Thanks for reading! Comment and leave feedback if you'd like :) If you would like to get my latest blog updates click here to subscribe! :) Also, mark your calendar for the Maria Made a Sale on May 20th where for one day only my entire shop will be 20% off! Happy Shopping!

Welcome to learning about the tools of glassblowing! To learn more about my Glassblowing Equipment series. Click here for Part 1 and Click here for Part 2.

Jacks are probably the most necessary of all tools for a glassblower. The blades are used to create "jack lines", which define where the glass will break free from the metal rod. Jack blades are also used for shaping the inside or outside of the glass vessel. The back of the jacks are called "straps", which can also be used for shaping and/or cooling the glass.

Beeswax is used as lubricant on jack blades and a select few other tools. The jacks are always oriented with the blades pointed back because the beeswax doesn't want to get on the other tools. Waxy tools make for unwanted slippage and will inhibit the performance of the other glassblowing tools.

Parchoffis are useful in shaping glass vessels with rounded, interior contours, such as bowls.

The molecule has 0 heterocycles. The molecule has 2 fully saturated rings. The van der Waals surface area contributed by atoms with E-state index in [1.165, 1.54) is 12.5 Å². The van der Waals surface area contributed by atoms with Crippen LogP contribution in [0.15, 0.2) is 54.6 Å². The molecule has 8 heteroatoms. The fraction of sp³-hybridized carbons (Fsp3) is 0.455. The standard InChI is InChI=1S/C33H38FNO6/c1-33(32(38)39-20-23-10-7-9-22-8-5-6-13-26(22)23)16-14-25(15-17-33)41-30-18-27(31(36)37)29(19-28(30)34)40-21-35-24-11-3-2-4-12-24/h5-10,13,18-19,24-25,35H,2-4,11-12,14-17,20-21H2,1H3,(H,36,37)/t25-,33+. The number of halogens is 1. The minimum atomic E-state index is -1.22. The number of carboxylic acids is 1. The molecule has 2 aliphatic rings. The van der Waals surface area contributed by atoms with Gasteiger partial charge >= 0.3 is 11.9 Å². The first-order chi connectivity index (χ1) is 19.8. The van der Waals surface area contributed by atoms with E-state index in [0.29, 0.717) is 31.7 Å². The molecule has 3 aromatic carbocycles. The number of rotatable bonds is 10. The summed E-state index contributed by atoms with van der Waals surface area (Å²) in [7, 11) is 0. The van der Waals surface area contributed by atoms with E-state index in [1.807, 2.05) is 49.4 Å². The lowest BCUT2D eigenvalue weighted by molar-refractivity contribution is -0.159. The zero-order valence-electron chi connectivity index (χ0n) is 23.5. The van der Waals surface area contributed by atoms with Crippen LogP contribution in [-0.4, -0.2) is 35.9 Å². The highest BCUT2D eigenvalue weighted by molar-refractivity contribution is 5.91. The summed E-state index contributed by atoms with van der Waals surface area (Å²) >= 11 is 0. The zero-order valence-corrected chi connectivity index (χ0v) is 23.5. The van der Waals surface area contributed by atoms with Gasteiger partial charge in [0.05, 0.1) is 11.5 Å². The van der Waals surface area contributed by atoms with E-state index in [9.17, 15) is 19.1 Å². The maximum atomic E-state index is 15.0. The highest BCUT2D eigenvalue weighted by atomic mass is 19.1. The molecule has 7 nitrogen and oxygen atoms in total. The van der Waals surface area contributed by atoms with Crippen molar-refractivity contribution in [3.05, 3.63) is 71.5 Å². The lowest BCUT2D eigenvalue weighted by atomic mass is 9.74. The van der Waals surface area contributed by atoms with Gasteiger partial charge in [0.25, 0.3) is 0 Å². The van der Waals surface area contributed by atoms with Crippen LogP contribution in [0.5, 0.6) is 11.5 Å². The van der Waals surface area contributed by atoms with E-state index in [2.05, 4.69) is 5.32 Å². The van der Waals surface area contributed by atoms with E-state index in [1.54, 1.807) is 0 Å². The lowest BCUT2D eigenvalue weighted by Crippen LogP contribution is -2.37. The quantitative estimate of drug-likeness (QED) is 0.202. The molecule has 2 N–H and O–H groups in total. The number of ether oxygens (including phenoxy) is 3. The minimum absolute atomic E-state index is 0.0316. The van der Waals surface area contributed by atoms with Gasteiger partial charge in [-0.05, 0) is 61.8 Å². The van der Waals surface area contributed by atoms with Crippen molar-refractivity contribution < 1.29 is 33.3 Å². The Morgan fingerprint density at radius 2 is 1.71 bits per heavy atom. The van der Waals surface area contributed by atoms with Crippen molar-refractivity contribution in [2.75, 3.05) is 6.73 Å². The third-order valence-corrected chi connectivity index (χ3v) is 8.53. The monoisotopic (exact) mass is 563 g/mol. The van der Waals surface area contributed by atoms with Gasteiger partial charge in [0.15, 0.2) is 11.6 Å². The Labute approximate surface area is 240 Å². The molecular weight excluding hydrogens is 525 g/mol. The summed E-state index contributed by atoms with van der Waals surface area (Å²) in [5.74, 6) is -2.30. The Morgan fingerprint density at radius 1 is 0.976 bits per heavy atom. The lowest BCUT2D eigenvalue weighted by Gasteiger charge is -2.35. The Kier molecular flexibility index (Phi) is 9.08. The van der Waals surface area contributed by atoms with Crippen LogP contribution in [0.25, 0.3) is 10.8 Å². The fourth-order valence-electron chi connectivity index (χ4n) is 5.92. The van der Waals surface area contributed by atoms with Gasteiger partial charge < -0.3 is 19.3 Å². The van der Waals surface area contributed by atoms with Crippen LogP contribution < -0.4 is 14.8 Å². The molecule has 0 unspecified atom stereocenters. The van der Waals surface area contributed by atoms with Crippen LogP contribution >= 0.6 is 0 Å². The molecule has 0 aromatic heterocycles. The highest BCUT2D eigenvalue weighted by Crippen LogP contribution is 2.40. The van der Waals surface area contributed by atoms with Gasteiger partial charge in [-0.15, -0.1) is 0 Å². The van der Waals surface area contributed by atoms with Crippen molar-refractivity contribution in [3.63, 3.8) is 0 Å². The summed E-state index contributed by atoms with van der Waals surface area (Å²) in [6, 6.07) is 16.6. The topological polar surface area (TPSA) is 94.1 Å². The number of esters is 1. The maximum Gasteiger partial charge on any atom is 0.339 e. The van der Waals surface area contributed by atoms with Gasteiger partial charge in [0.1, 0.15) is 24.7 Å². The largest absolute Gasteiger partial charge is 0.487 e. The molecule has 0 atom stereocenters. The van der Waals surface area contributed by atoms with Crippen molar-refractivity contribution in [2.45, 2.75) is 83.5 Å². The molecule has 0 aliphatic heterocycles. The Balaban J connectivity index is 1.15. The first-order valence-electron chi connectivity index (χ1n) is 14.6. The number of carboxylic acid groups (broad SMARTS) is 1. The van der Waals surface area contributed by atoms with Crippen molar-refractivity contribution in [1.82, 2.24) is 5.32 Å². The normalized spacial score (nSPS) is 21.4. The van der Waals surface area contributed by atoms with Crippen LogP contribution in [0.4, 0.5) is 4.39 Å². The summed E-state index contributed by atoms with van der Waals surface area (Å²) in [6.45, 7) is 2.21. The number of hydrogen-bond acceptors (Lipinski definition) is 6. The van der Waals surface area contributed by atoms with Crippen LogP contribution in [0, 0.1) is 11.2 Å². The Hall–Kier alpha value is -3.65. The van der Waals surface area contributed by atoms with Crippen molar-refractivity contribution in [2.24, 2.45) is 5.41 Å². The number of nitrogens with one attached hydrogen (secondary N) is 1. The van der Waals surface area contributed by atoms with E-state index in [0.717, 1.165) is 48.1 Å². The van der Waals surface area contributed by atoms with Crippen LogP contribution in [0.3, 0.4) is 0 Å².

Tweezers are used to apply thermal shock to a neckline, often with the use of water. They are also used to pick bubbles out of glass, to pull the lip before trimming, or to create patterning. Tweezers can essentially be used in any scenario where you need to maneuver the glass, because you can't use your thumb and forefinger... for obvious reasons.

You can cut glass with shears, just like you would use scissors on paper. Shears can come in different sizes and profiles to fit specific needs. The most common use of shears is to trim the lip of a vessel.

Diamond shears are similar to straight shears in that they can be used to cut glass, but are also useful for grabbing and pulling glass for straightening, elongating, or cooling.

Thanks for reading! Comment and leave feedback if you'd like :) If you would like to get my latest blog updates click here to subscribe! :)

Welcome to Part 2/2 of my Equipment series. Click here for Part 1.

The bench is our work station in glassmaking. This is where the glassblower, aka the gaffer, will shape the glass with the help of their assistant(s) who helps with various tasks such as blowing air into the glass or turning the pipe.

Marvers are steel tables used for shaping glass. It's one of the most essential tools in glassblowing because it aids in shaping as well as cooling the glass to manipulate how the glass bubble will blow out.